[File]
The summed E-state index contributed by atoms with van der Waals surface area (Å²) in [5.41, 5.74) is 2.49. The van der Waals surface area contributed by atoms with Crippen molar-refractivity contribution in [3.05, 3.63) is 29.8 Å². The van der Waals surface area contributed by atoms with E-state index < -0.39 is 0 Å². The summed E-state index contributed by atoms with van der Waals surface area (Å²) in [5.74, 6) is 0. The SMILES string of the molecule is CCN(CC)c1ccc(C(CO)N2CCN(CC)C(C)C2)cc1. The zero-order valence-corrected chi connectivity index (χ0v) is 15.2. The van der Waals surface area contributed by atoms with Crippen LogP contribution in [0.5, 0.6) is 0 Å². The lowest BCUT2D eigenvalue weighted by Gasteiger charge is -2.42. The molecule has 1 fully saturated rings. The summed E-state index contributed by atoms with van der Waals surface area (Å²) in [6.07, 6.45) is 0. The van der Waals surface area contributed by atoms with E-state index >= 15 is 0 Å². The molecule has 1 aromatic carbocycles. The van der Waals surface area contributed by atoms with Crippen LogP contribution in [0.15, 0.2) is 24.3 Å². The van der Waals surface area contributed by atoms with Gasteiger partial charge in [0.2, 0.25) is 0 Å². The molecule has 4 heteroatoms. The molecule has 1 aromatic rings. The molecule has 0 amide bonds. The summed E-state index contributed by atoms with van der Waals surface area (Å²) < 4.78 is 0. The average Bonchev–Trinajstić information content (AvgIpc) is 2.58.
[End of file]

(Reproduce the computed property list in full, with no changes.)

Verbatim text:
The summed E-state index contributed by atoms with van der Waals surface area (Å²) in [5.41, 5.74) is 2.49. The van der Waals surface area contributed by atoms with Crippen molar-refractivity contribution in [3.05, 3.63) is 29.8 Å². The van der Waals surface area contributed by atoms with E-state index < -0.39 is 0 Å². The summed E-state index contributed by atoms with van der Waals surface area (Å²) in [5.74, 6) is 0. The SMILES string of the molecule is CCN(CC)c1ccc(C(CO)N2CCN(CC)C(C)C2)cc1. The zero-order valence-corrected chi connectivity index (χ0v) is 15.2. The van der Waals surface area contributed by atoms with Crippen LogP contribution in [0.5, 0.6) is 0 Å². The lowest BCUT2D eigenvalue weighted by Gasteiger charge is -2.42. The molecule has 1 fully saturated rings. The summed E-state index contributed by atoms with van der Waals surface area (Å²) in [6.07, 6.45) is 0. The van der Waals surface area contributed by atoms with E-state index >= 15 is 0 Å². The molecule has 1 aromatic carbocycles. The van der Waals surface area contributed by atoms with Crippen LogP contribution in [0.15, 0.2) is 24.3 Å². The van der Waals surface area contributed by atoms with Gasteiger partial charge in [0.2, 0.25) is 0 Å². The molecule has 4 heteroatoms. The molecule has 1 aromatic rings. The molecule has 0 amide bonds. The summed E-state index contributed by atoms with van der Waals surface area (Å²) < 4.78 is 0. The average Bonchev–Trinajstić information content (AvgIpc) is 2.58.